This post was written by Dianne Olivan, the Web Foundation’s Gender Engagement and Policy Officer.
In 2020, the Web Foundation launched its third phase of support for the Women’s Rights Online Network. Funded by the Swedish International Development Agency (Sida), 10 organisations from Colombia, Peru, Paraguay, Nigeria, Ghana, Philippines, Uganda, India, Egypt, and Costa Rica worked to eliminate the gender digital divide.
This International Women’s Day, we look back on their success stories.
- In Colombia, Fundacion Karisma, a women-led digital rights organisation, conducted research [ES] on the experience of women and gender-diverse journalists in the workplace— finding that media agencies’ workplace protocols and policies are not gender-sensitive. In the end, they were able to engage with media agencies and institutions to explore how to implement results and recommendations from the study to provide a safe and thriving workplace for women and gender-diverse journalists in the country. In recognition of these efforts, Fundacion Karisma won the 2019 Index of Censorship Freedom of Expression and Digital Activism Award.
- Hiperderecho is a digital rights organisation based in Peru. They produced videos and infographics on the findings of the Gender Scorecard, a research methodology initiated by the Web Foundation in measuring the state of digital equality in a country. After organising workshops with journalists, Hiperderecho also completed a training methodology on handling online gender-based violence. Hiperderecho is a nominee for the 2021 GoodID Award for Accountability.
- Based in Paraguay, TEDIC, a digital rights and open technology research and advocacy organisation, conducted the study “Gender Violence on the Internet in Paraguay” (ES, EN). They also released infographics summarising the results of the study. As a result, they were able to establish strategic partnerships with fashion companies, social enterprises, and other creative organisations in Paraguay. TEDIC is a finalist for the 2021 EQUALS in Tech Award for Research.
- Paradigm Initiative (PIN), a digital rights organisation based in Nigeria, published a policy brief outlining the current context of online gender-based violence in Nigeria amidst COVID-19, the actors working on it, and legislation recommendations. They also hosted two roundtables, engaging with key officials from government agencies and civil society organisations. Paradigm Initiative’s recently produced film “Focus” won the Award of Merit under the Liberation/Social Justice/Protest category in the 2021 Best Shorts Competition.
- Based in Ghana, the Media Foundation for West Africa (MFWA), the largest media development organisation in the region, published a mapping report on national policy documents in 2020, outlining gaps and recommendations on gender-related laws and regulations in the country. In 2021, they organised a national stakeholder dialogue with civil society and policymakers to share research findings and present recommendations on promoting and protecting women’s rights in the country.
- In 2021, the Foundation for Media Alternatives (FMA), an organisation in the Philippines working on digital rights research and policy advocacy, conducted three online discussions on the impact of cloned and fake social accounts on women’s rights; feminist cybersecurity; and the impact of the internet on the rights of women workers in the country. FMA also published a policy brief on Filipino women’s digital agenda and a policy overview of ICT laws in the Philippines and its impact on women. FMA is a nominee for the 2021 GoodID Award for Security.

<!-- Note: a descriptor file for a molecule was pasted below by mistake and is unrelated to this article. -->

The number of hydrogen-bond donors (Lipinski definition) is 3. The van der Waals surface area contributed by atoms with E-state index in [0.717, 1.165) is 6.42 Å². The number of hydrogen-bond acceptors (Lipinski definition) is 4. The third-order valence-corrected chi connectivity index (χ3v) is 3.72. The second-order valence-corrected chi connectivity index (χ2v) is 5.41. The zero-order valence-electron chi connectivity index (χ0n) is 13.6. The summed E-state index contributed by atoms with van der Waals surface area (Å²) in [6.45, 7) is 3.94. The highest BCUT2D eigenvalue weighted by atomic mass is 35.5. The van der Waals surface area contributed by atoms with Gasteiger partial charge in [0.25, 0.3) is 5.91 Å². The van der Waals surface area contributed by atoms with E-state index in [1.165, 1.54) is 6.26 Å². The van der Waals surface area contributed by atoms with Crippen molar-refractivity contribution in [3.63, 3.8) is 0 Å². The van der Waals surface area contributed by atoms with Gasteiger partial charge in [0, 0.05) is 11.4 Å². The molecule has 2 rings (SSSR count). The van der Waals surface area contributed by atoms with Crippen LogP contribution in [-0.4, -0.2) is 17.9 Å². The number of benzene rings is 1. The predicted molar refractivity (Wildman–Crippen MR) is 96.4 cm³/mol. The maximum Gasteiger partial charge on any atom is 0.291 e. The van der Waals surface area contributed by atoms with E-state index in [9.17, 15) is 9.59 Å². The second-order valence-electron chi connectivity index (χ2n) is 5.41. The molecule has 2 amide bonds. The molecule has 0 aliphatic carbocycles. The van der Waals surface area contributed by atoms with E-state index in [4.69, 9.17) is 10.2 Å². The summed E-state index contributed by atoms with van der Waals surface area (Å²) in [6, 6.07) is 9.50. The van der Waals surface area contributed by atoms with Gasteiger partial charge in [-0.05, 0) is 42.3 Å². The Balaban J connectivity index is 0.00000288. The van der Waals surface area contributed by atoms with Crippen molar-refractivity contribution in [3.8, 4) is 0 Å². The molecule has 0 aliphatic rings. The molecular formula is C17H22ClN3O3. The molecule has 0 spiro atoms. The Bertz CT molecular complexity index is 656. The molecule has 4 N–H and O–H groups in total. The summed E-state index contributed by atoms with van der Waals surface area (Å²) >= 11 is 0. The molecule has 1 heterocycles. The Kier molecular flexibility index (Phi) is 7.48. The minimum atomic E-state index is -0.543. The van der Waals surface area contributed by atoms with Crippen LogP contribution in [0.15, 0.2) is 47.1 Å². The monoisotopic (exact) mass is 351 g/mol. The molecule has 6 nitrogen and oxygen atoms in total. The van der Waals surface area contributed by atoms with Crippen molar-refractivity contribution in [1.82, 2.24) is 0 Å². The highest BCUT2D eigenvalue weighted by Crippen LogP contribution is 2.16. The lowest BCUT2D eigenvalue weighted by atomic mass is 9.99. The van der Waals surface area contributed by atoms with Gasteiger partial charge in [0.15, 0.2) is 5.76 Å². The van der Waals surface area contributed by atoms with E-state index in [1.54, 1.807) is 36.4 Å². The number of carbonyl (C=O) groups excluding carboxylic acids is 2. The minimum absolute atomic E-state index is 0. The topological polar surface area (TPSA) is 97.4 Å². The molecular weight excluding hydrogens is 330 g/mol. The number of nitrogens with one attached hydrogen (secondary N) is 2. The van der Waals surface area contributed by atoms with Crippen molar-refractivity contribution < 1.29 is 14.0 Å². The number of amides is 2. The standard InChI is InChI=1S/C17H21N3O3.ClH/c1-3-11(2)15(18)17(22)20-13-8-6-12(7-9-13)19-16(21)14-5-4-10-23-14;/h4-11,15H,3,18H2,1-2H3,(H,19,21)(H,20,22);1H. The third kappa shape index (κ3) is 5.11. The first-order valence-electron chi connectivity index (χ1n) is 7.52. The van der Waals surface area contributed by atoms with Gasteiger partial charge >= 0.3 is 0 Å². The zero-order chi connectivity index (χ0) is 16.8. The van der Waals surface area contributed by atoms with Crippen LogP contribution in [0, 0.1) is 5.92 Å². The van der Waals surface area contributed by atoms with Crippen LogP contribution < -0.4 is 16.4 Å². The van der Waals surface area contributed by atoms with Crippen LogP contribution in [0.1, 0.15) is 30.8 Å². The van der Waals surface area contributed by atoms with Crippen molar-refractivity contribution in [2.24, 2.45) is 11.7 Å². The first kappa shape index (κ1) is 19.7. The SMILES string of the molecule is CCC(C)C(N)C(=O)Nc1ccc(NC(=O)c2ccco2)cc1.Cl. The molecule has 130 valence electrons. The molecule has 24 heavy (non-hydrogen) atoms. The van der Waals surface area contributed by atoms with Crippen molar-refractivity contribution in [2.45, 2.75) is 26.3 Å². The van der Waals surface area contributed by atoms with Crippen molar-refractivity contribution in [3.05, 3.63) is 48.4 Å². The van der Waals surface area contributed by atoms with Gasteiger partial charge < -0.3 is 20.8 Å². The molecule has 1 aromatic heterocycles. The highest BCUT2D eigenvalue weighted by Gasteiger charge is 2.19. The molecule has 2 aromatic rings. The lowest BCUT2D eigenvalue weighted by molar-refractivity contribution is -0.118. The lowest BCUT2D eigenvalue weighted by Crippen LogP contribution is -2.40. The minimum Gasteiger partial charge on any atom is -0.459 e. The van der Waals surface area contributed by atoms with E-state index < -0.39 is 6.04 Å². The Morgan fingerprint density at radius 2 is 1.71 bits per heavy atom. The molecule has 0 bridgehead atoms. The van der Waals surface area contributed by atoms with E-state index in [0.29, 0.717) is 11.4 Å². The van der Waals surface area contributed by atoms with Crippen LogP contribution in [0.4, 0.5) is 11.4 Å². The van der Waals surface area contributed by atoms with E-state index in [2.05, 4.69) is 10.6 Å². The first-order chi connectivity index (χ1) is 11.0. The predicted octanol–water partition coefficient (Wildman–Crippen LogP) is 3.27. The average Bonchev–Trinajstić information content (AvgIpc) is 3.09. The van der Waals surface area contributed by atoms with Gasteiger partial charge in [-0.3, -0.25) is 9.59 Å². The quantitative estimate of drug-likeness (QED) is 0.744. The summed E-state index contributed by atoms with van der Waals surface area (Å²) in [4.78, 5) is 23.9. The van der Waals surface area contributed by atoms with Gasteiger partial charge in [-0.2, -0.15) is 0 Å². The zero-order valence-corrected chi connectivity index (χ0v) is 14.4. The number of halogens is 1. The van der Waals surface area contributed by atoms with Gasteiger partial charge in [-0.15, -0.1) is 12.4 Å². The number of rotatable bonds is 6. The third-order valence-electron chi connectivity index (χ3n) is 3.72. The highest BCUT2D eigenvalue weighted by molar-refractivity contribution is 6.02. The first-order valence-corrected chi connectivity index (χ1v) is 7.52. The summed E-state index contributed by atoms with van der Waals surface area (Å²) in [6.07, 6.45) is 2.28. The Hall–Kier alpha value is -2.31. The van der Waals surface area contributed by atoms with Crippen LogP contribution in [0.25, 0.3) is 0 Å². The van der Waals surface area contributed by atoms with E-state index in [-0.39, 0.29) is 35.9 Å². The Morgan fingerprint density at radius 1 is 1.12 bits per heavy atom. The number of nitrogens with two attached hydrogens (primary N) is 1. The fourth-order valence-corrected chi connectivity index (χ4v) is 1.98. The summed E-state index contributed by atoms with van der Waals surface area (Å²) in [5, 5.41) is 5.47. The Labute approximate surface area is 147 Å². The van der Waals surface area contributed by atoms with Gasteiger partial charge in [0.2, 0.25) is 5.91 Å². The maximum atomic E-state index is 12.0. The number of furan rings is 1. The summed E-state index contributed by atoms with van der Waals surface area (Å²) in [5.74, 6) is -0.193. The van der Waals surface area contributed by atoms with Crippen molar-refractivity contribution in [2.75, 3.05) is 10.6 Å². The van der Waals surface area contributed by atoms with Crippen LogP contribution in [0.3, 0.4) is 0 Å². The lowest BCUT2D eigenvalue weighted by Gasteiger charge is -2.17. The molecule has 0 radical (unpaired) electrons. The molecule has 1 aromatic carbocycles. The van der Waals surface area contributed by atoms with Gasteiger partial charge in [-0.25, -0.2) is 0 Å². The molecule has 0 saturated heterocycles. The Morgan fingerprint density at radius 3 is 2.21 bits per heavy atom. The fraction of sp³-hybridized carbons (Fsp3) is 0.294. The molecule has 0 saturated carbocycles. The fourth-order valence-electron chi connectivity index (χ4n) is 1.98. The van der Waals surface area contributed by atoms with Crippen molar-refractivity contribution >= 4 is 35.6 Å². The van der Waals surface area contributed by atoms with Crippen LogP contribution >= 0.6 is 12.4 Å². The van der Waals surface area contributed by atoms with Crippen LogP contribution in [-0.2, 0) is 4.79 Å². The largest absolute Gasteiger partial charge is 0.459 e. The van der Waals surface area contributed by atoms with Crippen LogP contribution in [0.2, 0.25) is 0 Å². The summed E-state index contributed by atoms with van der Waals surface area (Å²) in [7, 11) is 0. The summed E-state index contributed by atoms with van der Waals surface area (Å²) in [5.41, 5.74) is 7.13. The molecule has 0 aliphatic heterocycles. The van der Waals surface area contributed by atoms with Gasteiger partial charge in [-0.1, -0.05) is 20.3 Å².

- The Women of Uganda Network (WOUGNET), a Kampala-based organisation working towards empowering women and girls via ICT, worked in close partnership with CfMA to conduct three multistakeholder meetings with civil society to discuss strategies for network-building and policy advocacy for gender-responsive laws and programs developing the ICT skills of women and girls. They also published a civil society position paper and a policy brief that was presented to ministries, policymakers, private sector actors, and other civil society actors.
- IT for Change is an organisation in India that works at the intersection of ICT and human rights through research and policy advocacy. IT for Change published the Feminist Digital Futures podcast, featuring scholars, activists, and leaders from the Global South. The organisation published essays discussing women’s experiences on the Web and on the Internet. IT for Change also organised a roundtable discussing platform capitalism.
- Tadwein Center for Social Gender Studies, an organisation based in Cairo, conducted research to examine the impact of digital platforms and innovation in order to amplify economic and income generating opportunities for Egyptian women. The study is currently on-going.
- Based in Costa Rica, Sula Batsu conducted a participatory-action research on the workplace experience of women working in tech. Sula Batsu continued the work that was started with the Digital Gender Gap Audit in Costa Rica (ES), whose results were fundamental to the development of the Gender Action Plan for the country. Under the fund, Sula Batsu has started gathering data to develop a holistic model to look at women’s participation in tech. Data analysis is currently underway.
In 2022, the Women’s Rights Online will reconvene in person to discuss and design the future of the Network. With old and new challenges amplified by the pandemic, we want to effectively identify the best set of strategies to form a policy advocacy and research action plan that will respond to issues concerning women and gender diverse people’s digital rights in the foreseeable future.
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